Residents of Syria’s besieged Yarmouk Palestinian refugee camp collecting aid, Feb. 13, 2015. (Rami Al-Sayed / AFP / Getty Images)
As the holy Eid AlAdha (festival of sacrifice) has been celebrated by Muslims across the globe, Palestinian refugees in war-torn Syria have been deprived of the joy ordinarily sparked by such an occasion.
In a place where vital facilities and leisure amenities have been damaged by the warfare, the advent of Eid means that dozens of displaced Palestinian and Syrian families spend the occasion in their poorly-equipped camps and shelters.
Almost ten years into the conflict, Palestine refugees continue to be one of the most vulnerable groups in Syria with immense humanitarian needs.
Palestinian refugees in Syria (PRS) continue to launch cries for help over their deteriorating humanitarian condition due to the sharp decrease in the exchange rate of the Syrian pound compared to the USD and their lack of access to the local labor market. The price leap has also overburdened the cash-stripped refugees. House rents have seen a striking hike from previous years.
The refugees continue to urge UNRWA and all other concerned parties to increase financial aid, help the displaced families return to their refugee camps, and provide much-needed relief services for Palestine refugees.
Over 90 per cent of Palestine refugee households in Syria live in poverty and 40 per cent remain in protracted displacement as a result of conflict and the damage and destruction of their homes, warned the UN Agency for Palestine Refugees.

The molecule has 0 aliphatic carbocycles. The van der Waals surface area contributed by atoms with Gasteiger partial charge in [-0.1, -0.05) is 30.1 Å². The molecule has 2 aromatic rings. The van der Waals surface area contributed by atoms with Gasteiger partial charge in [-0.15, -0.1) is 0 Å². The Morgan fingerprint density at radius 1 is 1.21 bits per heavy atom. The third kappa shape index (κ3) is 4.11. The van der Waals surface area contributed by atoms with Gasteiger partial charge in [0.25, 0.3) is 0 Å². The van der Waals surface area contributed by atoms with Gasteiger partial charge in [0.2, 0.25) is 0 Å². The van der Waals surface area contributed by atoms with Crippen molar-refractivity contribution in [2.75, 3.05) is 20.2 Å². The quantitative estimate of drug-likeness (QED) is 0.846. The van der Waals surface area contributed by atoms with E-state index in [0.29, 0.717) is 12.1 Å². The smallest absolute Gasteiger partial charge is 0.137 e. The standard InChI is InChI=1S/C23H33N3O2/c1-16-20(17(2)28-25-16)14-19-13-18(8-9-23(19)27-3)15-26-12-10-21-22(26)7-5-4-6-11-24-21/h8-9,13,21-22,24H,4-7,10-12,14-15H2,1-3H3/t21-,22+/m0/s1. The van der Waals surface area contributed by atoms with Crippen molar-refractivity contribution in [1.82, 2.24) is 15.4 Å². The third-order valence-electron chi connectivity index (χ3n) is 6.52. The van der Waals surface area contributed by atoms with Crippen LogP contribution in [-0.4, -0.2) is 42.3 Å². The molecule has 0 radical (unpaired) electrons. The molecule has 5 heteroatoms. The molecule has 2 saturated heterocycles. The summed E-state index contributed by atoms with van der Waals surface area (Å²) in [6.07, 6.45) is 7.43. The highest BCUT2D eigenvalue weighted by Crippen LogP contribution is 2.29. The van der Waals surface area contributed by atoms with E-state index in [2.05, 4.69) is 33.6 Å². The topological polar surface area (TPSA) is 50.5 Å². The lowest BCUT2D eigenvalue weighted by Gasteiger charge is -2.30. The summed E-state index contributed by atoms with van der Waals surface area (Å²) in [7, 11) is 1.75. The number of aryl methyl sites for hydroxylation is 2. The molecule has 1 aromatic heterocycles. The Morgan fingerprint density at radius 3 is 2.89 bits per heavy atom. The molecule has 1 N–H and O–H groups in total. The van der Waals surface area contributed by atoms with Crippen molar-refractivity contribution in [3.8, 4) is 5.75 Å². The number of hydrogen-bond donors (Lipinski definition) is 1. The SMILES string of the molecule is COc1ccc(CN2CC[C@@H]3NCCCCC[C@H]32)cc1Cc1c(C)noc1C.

The United Nations Relief and Works Agency for Palestine Refugees in the Near East (UNRWA) said in its 2020 Syria regional crisis emergency appeal that 126,000 Palestine refugees in Syria (PRS) are identified as extremely vulnerable; 89% live in poverty; 91% live in extreme poverty; and 80% rely on UNRWA cash assistance as their main source of income.
UNRWA also said that 55% of PRS do not possess valid legal residency documents; 100% of PRS are in need of winterization assistance; and 86% of PRS households are reported to be in debt.
At the same time, photos circulated on social media networks show Palestinian refugee camps as being evacuated. The majority of Palestinian families have fled their houses and shelters for fear of being killed in the bloody shootouts.
A Palestinian refugee from Yarmouk Camp said the majority of families have abandoned their houses in the camp, dubbing the area “a ghost city”.
The situation has been just as tragic in other displacement camps across the Syrian territories, including Handarat and Deraa refugee camps.
Since the start of the crisis in 2011, UNRWA estimates that 120,000 Palestine refugees have left Syria for neighboring countries, and beyond.